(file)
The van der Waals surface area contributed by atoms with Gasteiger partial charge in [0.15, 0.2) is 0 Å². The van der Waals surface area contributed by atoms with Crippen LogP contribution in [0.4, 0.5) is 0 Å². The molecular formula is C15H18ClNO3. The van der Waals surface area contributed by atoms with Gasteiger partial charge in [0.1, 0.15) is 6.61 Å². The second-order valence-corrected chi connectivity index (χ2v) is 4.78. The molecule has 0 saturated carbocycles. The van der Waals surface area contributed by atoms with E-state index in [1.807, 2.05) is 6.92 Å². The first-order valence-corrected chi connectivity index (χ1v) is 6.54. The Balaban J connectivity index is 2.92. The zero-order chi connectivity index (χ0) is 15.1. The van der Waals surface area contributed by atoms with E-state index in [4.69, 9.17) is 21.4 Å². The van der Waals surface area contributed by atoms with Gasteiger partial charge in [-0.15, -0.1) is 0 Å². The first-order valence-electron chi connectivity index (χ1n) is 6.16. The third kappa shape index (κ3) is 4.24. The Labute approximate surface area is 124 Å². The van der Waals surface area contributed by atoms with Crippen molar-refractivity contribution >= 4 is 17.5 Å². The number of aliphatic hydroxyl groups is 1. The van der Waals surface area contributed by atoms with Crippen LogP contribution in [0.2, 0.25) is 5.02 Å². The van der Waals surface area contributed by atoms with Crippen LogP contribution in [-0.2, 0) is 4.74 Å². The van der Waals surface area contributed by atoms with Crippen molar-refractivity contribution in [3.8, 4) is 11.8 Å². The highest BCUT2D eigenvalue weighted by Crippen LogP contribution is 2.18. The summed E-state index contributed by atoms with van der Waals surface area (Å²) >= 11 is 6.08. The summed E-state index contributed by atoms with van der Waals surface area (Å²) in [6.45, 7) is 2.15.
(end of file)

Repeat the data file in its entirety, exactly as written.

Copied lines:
The van der Waals surface area contributed by atoms with Gasteiger partial charge in [0.15, 0.2) is 0 Å². The van der Waals surface area contributed by atoms with Crippen LogP contribution in [0.4, 0.5) is 0 Å². The molecular formula is C15H18ClNO3. The van der Waals surface area contributed by atoms with Gasteiger partial charge in [0.1, 0.15) is 6.61 Å². The second-order valence-corrected chi connectivity index (χ2v) is 4.78. The molecule has 0 saturated carbocycles. The van der Waals surface area contributed by atoms with E-state index in [1.807, 2.05) is 6.92 Å². The first-order valence-corrected chi connectivity index (χ1v) is 6.54. The Balaban J connectivity index is 2.92. The zero-order chi connectivity index (χ0) is 15.1. The van der Waals surface area contributed by atoms with E-state index in [4.69, 9.17) is 21.4 Å². The van der Waals surface area contributed by atoms with Gasteiger partial charge in [-0.15, -0.1) is 0 Å². The first-order valence-electron chi connectivity index (χ1n) is 6.16. The third kappa shape index (κ3) is 4.24. The Labute approximate surface area is 124 Å². The van der Waals surface area contributed by atoms with Crippen molar-refractivity contribution >= 4 is 17.5 Å². The number of aliphatic hydroxyl groups is 1. The van der Waals surface area contributed by atoms with Crippen LogP contribution in [0.2, 0.25) is 5.02 Å². The van der Waals surface area contributed by atoms with Crippen LogP contribution in [-0.2, 0) is 4.74 Å². The van der Waals surface area contributed by atoms with Crippen molar-refractivity contribution in [3.8, 4) is 11.8 Å². The highest BCUT2D eigenvalue weighted by Crippen LogP contribution is 2.18. The summed E-state index contributed by atoms with van der Waals surface area (Å²) >= 11 is 6.08. The summed E-state index contributed by atoms with van der Waals surface area (Å²) in [6.45, 7) is 2.15.